The best game in the world: Friday night edition

What did you think was the nicest thing about being in your late twenties? I’ll tell you mine: no longer having to pretend that I liked being out late on a Friday night. I never enjoyed it, and felt like everyone else did, thus making me a loser all the way through high school and university.

Here is the Friday night of my dreams: I’ve finished work, have shut the door on two sleeping boys (I’m still ludicrously charmed by the fact that they sleep in the same room now), and have a well of quiet in which to drink this hot chocolate and make a start on a fat book. I have a blanket and a footstool. My socks are thicker than my feet. Tim is not here this evening, alas, so it’s not perfect. But everything else is pretty damn good.

If you’re reading this from under a blanket rather than while jumping in a dark, loud room, you may just be the sort of person who enjoys a stack of new books. Want to see? Here’s what I got from the library today, and why:


First, The Search for Richard III: The King’s Grave. Last year I decided to try to broaden my historical fascinations beyond the Reformation, so reached all the way back to…the Plantagenets, one dynasty earlier. I know – at this rate, I’ll only just have reached the Stone Age by the time I’m in my fifties. I have a soft spot for poor, maligned Richard, mythical hunchback and all, so was delighted when it was announced he’d been uncovered in a car park last February. This book alternates the story of his life, by a historian, and the story of his discovery, by the woman who instigated the search. And I CANNOT WAIT.

Then hurrah, the fantasy section yielded Broken Homes, by Ben Aaronovitch – another in the Peter Grant series that started with Rivers of London. I enjoyed the first one the most – where a down-to-earth London copper got himself accidentally inducted into the wizarding branch of the Metropolitan Police – but Moon Over Soho and Whispers Underground were both excellent too. Aaronovitch writes about London so well that your bogies turn black when you read it.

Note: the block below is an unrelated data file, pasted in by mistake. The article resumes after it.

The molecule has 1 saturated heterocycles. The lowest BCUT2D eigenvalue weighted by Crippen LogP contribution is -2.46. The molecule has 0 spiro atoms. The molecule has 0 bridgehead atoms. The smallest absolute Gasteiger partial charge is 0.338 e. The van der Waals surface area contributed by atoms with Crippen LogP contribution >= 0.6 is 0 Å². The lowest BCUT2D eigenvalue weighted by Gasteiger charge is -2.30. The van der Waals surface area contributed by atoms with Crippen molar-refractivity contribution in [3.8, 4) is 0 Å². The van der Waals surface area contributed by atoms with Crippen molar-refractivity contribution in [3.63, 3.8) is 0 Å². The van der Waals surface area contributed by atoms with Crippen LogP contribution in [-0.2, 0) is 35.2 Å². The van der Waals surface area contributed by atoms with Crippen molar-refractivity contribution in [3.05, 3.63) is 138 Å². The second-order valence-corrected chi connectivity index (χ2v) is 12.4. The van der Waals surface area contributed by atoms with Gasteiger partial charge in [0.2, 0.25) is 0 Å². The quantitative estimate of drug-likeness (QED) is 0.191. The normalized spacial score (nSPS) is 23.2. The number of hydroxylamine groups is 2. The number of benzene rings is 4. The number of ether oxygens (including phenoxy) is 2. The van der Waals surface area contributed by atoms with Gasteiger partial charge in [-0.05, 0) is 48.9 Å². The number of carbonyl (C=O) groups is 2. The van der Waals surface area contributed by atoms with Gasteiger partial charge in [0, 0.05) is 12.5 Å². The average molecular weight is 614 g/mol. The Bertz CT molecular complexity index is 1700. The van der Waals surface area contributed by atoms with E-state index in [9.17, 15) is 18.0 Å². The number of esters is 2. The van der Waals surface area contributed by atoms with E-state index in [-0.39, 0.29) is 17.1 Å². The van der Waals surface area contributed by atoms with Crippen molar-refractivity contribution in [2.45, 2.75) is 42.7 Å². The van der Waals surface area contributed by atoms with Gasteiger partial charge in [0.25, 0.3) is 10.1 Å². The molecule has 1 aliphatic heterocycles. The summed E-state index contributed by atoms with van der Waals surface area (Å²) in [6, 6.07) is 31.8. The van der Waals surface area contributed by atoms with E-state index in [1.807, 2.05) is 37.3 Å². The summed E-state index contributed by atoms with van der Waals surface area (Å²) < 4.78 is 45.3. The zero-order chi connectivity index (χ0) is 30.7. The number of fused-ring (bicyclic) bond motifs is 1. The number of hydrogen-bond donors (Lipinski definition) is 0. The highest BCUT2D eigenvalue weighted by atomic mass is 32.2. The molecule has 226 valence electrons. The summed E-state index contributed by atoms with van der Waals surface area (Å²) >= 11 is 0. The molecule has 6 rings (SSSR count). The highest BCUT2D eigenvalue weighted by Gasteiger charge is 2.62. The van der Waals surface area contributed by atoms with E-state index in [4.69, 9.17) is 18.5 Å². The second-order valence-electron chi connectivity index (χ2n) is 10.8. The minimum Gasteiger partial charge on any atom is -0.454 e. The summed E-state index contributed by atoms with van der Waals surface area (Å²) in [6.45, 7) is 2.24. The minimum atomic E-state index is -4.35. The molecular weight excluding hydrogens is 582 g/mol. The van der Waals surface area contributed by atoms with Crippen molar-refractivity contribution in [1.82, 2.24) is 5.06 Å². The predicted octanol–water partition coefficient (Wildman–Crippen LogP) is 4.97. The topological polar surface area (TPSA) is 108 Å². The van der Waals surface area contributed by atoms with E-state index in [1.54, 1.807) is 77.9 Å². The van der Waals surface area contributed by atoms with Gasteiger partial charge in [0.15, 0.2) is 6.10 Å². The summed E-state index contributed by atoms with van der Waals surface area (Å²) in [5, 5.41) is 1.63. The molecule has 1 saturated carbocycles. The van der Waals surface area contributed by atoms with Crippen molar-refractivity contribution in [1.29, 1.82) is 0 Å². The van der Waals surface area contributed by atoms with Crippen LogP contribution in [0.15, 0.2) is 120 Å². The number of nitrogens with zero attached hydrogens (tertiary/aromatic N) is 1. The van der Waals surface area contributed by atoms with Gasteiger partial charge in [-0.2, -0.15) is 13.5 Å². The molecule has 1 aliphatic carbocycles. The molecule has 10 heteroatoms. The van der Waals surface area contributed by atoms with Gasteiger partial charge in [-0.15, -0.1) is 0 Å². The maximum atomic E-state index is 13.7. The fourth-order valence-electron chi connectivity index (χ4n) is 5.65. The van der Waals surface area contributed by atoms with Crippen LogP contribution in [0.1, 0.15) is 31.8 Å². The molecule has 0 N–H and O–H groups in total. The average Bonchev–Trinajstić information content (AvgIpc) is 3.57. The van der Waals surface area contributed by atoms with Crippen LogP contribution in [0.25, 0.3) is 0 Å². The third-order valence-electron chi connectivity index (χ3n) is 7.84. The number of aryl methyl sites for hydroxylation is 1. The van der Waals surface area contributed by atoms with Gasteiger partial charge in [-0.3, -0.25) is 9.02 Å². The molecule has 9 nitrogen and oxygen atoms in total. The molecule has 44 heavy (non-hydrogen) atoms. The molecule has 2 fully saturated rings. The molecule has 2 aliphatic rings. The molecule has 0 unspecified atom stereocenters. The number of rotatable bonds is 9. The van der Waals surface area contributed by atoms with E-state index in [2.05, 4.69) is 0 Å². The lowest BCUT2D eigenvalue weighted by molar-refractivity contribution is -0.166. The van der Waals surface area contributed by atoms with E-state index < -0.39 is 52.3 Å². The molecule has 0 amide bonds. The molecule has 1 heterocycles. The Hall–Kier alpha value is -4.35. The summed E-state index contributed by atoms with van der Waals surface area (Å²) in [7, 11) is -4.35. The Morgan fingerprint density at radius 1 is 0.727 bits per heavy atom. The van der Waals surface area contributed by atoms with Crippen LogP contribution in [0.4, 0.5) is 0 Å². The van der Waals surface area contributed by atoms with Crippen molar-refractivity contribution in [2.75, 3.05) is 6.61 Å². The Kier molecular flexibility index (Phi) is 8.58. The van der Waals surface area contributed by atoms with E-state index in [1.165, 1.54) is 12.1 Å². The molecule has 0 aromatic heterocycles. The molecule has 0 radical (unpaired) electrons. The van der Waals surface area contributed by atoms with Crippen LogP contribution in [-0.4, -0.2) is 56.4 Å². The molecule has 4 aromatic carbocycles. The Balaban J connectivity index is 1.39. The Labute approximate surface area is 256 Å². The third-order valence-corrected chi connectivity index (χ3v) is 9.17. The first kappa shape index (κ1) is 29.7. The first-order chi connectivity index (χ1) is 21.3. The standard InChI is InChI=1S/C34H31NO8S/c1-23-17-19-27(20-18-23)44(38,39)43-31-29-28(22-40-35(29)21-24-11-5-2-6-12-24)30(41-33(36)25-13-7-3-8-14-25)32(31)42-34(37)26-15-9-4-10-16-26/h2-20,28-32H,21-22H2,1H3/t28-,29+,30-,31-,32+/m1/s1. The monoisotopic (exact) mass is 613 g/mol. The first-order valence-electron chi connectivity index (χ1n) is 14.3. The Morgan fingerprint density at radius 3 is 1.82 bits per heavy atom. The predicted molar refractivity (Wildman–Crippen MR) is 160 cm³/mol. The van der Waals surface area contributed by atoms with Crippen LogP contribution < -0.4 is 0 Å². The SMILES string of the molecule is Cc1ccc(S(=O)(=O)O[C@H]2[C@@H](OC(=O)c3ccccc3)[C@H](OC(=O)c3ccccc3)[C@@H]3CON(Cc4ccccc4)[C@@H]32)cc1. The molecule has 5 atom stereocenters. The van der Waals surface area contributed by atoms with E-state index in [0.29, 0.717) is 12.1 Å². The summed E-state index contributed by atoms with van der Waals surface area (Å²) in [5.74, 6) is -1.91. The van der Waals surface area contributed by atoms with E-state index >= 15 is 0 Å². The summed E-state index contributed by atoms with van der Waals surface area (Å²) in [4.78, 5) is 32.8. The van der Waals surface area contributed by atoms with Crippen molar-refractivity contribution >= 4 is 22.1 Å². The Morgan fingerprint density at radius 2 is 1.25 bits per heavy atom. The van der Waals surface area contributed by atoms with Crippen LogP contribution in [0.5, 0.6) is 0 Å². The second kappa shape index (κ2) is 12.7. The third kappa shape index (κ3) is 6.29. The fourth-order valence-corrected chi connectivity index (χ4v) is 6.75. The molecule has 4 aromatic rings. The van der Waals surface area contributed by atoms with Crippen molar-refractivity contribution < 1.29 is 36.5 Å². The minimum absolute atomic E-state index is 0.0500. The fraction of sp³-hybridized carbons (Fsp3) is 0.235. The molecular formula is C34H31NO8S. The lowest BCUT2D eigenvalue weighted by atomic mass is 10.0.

Then Zadie Smith’s newest offering, NW. I so want to love Zadie Smith, but have given up on both her previous novels about halfway through. Her writing – vivid and bloody – hooks me in, and then the plot and/or prickly characters spit me back out. Third one’s the charm, right?

The last is actually mine, rather than the library’s – and I’m delighted about it: Life After Life just won the Costa prize, but I’ve also had several people recommend it to me. And I had a £10 gift voucher for Waterstones, so those seemed like two things just made to make me happy. I’m only 30 pages in, but it’s about a girl who gets the chance to be born over and over again to alter her destiny and that of the world at large. Och, I tell you what: it’s good. I’m reading it with my breath held.

Now Tim is home with the ingredients for Oreo milkshake, so Friday night just got catapulted into FABULOUS.

Here’s to staying in.

4 thoughts on “The best game in the world: Friday night edition

  1. We enjoyed a lovely marks and sparks pie, gammon and cheese. omg it was pie heaven and a little glass of wine and Poirot on the box then knitting for me and some unwinding car game for Dan with the most beautiful kitten in the world between us. Blissful Friday at home. Not got into a good book in ages.

  2. That is my perfect Friday night, too. Nothing beats warm blankets, fuzzy socks, hot chocolate and a pile of books. I really love Zadie Smith. I’m not actually sure I liked NW as much as White Teeth or On Beauty, but I know what you mean about the characters. I love her anyway. And Life After Life might be the best book I read in 2013. Kate Atkinson is another favorite (Behind the Scenes of the Museum is so very, very good). Once I finished Life After Life, I flipped to the front and started it again.

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